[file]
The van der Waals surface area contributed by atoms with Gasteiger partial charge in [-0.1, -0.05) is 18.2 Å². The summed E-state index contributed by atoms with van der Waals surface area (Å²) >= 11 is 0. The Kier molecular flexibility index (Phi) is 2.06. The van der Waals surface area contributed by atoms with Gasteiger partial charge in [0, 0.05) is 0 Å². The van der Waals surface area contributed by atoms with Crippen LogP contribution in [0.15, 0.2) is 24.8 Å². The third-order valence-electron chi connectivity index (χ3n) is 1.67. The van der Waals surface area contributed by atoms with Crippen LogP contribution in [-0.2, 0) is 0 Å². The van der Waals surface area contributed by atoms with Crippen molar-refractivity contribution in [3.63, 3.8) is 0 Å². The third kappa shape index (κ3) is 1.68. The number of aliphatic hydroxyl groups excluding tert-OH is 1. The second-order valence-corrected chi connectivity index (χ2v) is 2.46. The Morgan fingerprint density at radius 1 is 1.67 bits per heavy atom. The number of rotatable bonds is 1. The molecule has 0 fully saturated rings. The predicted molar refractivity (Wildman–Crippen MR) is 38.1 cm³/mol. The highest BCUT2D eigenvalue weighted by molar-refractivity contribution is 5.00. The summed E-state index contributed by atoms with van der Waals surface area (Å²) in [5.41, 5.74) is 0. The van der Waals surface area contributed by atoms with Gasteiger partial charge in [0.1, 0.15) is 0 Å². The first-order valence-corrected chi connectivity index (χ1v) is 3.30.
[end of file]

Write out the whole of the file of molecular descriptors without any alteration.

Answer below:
The van der Waals surface area contributed by atoms with Gasteiger partial charge in [-0.1, -0.05) is 18.2 Å². The summed E-state index contributed by atoms with van der Waals surface area (Å²) >= 11 is 0. The Kier molecular flexibility index (Phi) is 2.06. The van der Waals surface area contributed by atoms with Gasteiger partial charge in [0, 0.05) is 0 Å². The van der Waals surface area contributed by atoms with Crippen LogP contribution in [0.15, 0.2) is 24.8 Å². The third-order valence-electron chi connectivity index (χ3n) is 1.67. The van der Waals surface area contributed by atoms with Crippen LogP contribution in [-0.2, 0) is 0 Å². The van der Waals surface area contributed by atoms with Crippen molar-refractivity contribution in [3.63, 3.8) is 0 Å². The third kappa shape index (κ3) is 1.68. The number of aliphatic hydroxyl groups excluding tert-OH is 1. The second-order valence-corrected chi connectivity index (χ2v) is 2.46. The Morgan fingerprint density at radius 1 is 1.67 bits per heavy atom. The number of rotatable bonds is 1. The molecule has 0 fully saturated rings. The predicted molar refractivity (Wildman–Crippen MR) is 38.1 cm³/mol. The highest BCUT2D eigenvalue weighted by molar-refractivity contribution is 5.00. The summed E-state index contributed by atoms with van der Waals surface area (Å²) in [5.41, 5.74) is 0. The van der Waals surface area contributed by atoms with Gasteiger partial charge in [0.1, 0.15) is 0 Å². The first-order valence-corrected chi connectivity index (χ1v) is 3.30.